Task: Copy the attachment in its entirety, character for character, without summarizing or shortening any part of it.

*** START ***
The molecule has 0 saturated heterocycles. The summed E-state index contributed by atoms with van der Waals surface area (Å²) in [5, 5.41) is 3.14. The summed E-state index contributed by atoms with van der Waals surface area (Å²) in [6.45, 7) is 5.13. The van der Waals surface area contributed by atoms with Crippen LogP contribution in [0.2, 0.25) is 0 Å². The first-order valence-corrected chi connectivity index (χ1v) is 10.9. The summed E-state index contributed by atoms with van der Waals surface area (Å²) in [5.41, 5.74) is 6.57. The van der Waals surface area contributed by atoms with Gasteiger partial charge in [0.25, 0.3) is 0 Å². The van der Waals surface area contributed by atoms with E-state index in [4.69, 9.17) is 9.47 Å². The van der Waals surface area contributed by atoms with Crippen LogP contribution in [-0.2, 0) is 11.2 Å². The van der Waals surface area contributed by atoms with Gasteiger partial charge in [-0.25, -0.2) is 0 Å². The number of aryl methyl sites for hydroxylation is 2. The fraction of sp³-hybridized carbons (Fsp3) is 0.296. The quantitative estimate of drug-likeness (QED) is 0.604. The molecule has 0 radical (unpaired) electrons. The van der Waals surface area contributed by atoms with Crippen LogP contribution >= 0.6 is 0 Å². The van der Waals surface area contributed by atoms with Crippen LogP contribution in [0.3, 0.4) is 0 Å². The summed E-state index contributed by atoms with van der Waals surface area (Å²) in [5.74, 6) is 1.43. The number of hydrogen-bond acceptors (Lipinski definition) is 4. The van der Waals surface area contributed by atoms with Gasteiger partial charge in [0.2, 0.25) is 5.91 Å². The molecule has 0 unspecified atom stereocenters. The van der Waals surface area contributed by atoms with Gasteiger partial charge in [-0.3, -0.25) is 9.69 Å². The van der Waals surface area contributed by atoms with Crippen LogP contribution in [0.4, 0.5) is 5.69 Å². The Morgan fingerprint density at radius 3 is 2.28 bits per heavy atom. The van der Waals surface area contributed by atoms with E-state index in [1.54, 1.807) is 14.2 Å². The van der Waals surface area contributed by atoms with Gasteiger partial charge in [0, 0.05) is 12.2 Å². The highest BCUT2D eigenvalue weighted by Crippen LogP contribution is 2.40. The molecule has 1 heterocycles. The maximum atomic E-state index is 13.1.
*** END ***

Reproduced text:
The molecule has 0 saturated heterocycles. The summed E-state index contributed by atoms with van der Waals surface area (Å²) in [5, 5.41) is 3.14. The summed E-state index contributed by atoms with van der Waals surface area (Å²) in [6.45, 7) is 5.13. The van der Waals surface area contributed by atoms with Crippen LogP contribution in [0.2, 0.25) is 0 Å². The first-order valence-corrected chi connectivity index (χ1v) is 10.9. The summed E-state index contributed by atoms with van der Waals surface area (Å²) in [5.41, 5.74) is 6.57. The van der Waals surface area contributed by atoms with Gasteiger partial charge in [0.25, 0.3) is 0 Å². The van der Waals surface area contributed by atoms with E-state index in [4.69, 9.17) is 9.47 Å². The van der Waals surface area contributed by atoms with Crippen LogP contribution in [-0.2, 0) is 11.2 Å². The van der Waals surface area contributed by atoms with Gasteiger partial charge in [-0.25, -0.2) is 0 Å². The number of aryl methyl sites for hydroxylation is 2. The fraction of sp³-hybridized carbons (Fsp3) is 0.296. The quantitative estimate of drug-likeness (QED) is 0.604. The molecule has 0 radical (unpaired) electrons. The van der Waals surface area contributed by atoms with Crippen LogP contribution >= 0.6 is 0 Å². The van der Waals surface area contributed by atoms with Crippen LogP contribution in [0.3, 0.4) is 0 Å². The summed E-state index contributed by atoms with van der Waals surface area (Å²) in [5.74, 6) is 1.43. The number of hydrogen-bond acceptors (Lipinski definition) is 4. The van der Waals surface area contributed by atoms with Gasteiger partial charge in [0.2, 0.25) is 5.91 Å². The molecule has 0 unspecified atom stereocenters. The van der Waals surface area contributed by atoms with Gasteiger partial charge in [-0.3, -0.25) is 9.69 Å². The van der Waals surface area contributed by atoms with Crippen LogP contribution in [0.4, 0.5) is 5.69 Å². The Morgan fingerprint density at radius 3 is 2.28 bits per heavy atom. The van der Waals surface area contributed by atoms with E-state index in [1.54, 1.807) is 14.2 Å². The van der Waals surface area contributed by atoms with Gasteiger partial charge in [0, 0.05) is 12.2 Å². The highest BCUT2D eigenvalue weighted by Crippen LogP contribution is 2.40. The molecule has 1 heterocycles. The maximum atomic E-state index is 13.1.